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Freelance Paralegals: A Balancing Act


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Freelance Paralegals: A Balancing Act
Because both men and women are expected to work for a living, time for the family is not at all abundant. However, a few individuals in the legal profession are finding ways to make it work. One of those ways is to turn freelance. "I became a freelance when I had kids," says Collette Calkins, a freelance paralegal who worked for Tharpe & Howell, a law firm in Los Angeles. "It has worked out because I can work when I want to and take care of the kids."

Despite the flexible hours, freelancing is not for everyone. In fact, one of the most difficult aspects of being a freelance is keeping up with deadlines, because no one is physically present to hold you accountable. "You have to have self-discipline but, you also need to have a lot of experience behind you. Otherwise, attorneys will not want to hire you," replied Calkins when asked about the type of qualities one should have before even considering turning freelance. "Sometimes I get an assignment that is due the next day. If it means staying up all night getting it done, I will do it," she said. She also added, "If you love what you are doing, it helps with the motivation and discipline."

When comparing lifestyles between being a full-timer and a freelancer, Calkins mentioned that being a freelance does affect the types of assignments and using tools like e-mail might assist communication. But resources that are used widely by attorneys and paralegals—such as LexisNexis, an online research library—are lacking and could limit the types of assignments given. Furthermore, the treatment of freelance paralegals differs from firm to firm. For example, some firms might require their paralegals to clock in and out; others might not. Nevertheless, because one will be working on a variety of jobs and must adhere to the standards of multiple employers, flexibility is a skill that one will always need. Therefore, while freelance work might have the freedom to choose one's hours, there are a few considerations that one needs to take into account. "One thing that I didn't have to do while I was a full-timer was spend time on advertising," she says. Because freelance paralegals are moving from job to job frequently, writing letters and placing ads in the papers become parts of the job description. However, word-of-mouth advertising is the best way to find work, because lawyers are sure to know at least one or two colleagues who could use an extra paralegal.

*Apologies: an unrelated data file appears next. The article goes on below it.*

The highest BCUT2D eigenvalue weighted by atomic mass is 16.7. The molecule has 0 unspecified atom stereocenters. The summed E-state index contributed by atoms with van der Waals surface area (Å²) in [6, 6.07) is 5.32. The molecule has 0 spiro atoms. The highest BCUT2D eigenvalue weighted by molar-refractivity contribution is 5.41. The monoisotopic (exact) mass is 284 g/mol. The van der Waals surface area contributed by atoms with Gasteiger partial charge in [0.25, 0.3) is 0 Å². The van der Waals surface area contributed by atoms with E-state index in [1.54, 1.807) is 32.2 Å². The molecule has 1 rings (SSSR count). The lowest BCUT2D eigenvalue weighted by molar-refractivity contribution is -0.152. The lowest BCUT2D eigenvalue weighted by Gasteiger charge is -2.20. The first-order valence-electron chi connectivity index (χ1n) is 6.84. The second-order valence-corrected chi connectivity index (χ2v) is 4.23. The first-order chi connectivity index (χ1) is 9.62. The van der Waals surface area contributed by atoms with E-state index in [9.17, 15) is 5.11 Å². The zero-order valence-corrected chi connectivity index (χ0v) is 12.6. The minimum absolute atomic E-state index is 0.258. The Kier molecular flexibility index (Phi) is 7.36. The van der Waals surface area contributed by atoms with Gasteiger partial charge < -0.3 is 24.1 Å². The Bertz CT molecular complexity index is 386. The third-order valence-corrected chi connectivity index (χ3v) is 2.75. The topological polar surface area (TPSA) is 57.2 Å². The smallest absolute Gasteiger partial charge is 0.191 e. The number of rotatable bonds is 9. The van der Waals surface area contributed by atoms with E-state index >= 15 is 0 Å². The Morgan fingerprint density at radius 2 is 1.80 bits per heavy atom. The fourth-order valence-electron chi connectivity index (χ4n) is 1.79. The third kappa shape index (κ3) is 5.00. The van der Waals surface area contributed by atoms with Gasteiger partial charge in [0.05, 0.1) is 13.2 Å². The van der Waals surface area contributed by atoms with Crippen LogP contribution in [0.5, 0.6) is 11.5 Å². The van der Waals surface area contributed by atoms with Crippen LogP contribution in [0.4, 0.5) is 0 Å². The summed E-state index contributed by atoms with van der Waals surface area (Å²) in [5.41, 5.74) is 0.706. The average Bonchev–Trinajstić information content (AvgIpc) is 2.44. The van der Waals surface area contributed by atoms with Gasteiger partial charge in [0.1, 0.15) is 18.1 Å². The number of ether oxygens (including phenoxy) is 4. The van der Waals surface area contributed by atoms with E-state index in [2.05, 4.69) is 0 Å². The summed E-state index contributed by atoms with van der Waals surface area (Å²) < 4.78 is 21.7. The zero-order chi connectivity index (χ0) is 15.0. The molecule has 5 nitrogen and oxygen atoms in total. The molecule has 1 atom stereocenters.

One of the concerns that law firms might have when hiring freelance paralegals is ethics. However, just like full-time paralegals, freelance paralegals are still professionals and therefore must adhere to the code of ethics attendant to the profession. "You have to be ethical in the profession and in the case of a conflict of interest, you just don't take the job," stresses Calkins. "So in cases where I find myself assisting a prosecuting attorney when I had just finished a job with the defense attorney for the same case, I never take the job. Otherwise I undermine my own credibility."

There are many uses for freelance paralegals, and all types of firms can benefit from their use. For smaller law firms, freelance paralegals are cheaper because the firm would only have to pay the hourly rate and not offer benefits. In addition, large law firms can use freelance paralegals to handle any extra tasks. According to the National Federation of Paralegal Associations' (NFPA) website, there are many ways a freelance paralegal might be used. Among these are running a paralegal business, which may or may not do work in various fields of law, or teaching paralegal classes.
 
 
 
 
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